There are limited developments and commercialisation in the field of plant-based polycarbonates due to the complicated technical properties of the material, and it usually takes time to develop alternative  chemical intermediates that can replace the key raw materials in producing polycarbonates without altering performance. Several traditional producers are using waste carbon feedstock or the mass balance approach to produce certified renewable polycarbonate using bio-based hydrocarbon feedstock.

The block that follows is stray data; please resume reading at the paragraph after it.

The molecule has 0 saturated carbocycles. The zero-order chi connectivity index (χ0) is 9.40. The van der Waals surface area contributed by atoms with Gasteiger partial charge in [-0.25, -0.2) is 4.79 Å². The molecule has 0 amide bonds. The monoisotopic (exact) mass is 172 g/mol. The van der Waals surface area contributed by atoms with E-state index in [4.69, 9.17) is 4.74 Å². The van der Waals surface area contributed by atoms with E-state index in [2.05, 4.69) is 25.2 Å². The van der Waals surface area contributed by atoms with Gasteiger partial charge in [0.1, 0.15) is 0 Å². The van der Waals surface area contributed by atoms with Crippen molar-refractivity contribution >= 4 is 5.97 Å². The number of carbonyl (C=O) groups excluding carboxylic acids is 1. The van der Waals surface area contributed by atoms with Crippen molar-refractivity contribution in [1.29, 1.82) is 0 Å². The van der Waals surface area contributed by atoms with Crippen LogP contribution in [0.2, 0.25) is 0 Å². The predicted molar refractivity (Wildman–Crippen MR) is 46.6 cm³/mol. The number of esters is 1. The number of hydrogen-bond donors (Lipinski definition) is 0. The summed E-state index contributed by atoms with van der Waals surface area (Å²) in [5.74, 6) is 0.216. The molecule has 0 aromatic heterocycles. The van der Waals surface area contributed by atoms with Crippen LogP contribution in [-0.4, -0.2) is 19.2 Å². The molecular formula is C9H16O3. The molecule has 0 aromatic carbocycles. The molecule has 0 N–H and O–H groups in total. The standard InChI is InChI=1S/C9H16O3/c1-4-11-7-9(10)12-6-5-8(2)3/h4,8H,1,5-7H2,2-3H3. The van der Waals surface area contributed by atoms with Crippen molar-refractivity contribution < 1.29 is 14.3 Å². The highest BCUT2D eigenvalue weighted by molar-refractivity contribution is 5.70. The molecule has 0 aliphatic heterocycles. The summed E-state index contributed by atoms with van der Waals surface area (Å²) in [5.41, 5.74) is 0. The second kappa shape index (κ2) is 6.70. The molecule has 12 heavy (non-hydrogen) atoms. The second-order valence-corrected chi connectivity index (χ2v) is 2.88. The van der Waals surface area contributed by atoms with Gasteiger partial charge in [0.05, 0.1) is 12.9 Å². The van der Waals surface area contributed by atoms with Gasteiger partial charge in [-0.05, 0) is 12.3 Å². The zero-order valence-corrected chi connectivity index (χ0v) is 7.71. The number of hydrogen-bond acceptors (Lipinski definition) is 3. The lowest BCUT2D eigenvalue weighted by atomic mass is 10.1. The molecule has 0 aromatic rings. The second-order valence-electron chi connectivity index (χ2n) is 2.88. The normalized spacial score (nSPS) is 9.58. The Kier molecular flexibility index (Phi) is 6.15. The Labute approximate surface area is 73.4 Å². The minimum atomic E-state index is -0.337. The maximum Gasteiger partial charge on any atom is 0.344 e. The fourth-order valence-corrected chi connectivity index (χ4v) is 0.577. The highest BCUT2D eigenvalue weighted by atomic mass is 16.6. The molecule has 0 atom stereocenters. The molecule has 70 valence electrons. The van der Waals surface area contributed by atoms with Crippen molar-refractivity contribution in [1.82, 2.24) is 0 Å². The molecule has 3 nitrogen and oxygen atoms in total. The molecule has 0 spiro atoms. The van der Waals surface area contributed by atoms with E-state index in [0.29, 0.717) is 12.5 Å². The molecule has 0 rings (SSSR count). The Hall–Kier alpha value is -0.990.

Polycarbonates (PC) are an unusual and extremely useful class of high heat polymers known for their toughness and clarity. The polycarbonate most used is produced by condensation polymerisation between BPA and either carbonyl chloride (also known as phosgene) or diphenyl carbonate. However, an increasing proportion of polycarbonates is made via diphenyl carbonate, in order to eliminate the use of phosgene, an extremely poisonous gas. The development of phosgene free diphenyl carbonate (DPC) process which is also known as the melt process has the advantage of lower capital and feedstock costs. Asahi Kasei started their development of a non-phosgene aromatic PC production in 1977. Commercialisation of the process occurred in 2002 with the first plant located in Taiwan by the Chimei-Asahi Corp., a joint venture between Asahi and Chi Mei Corp.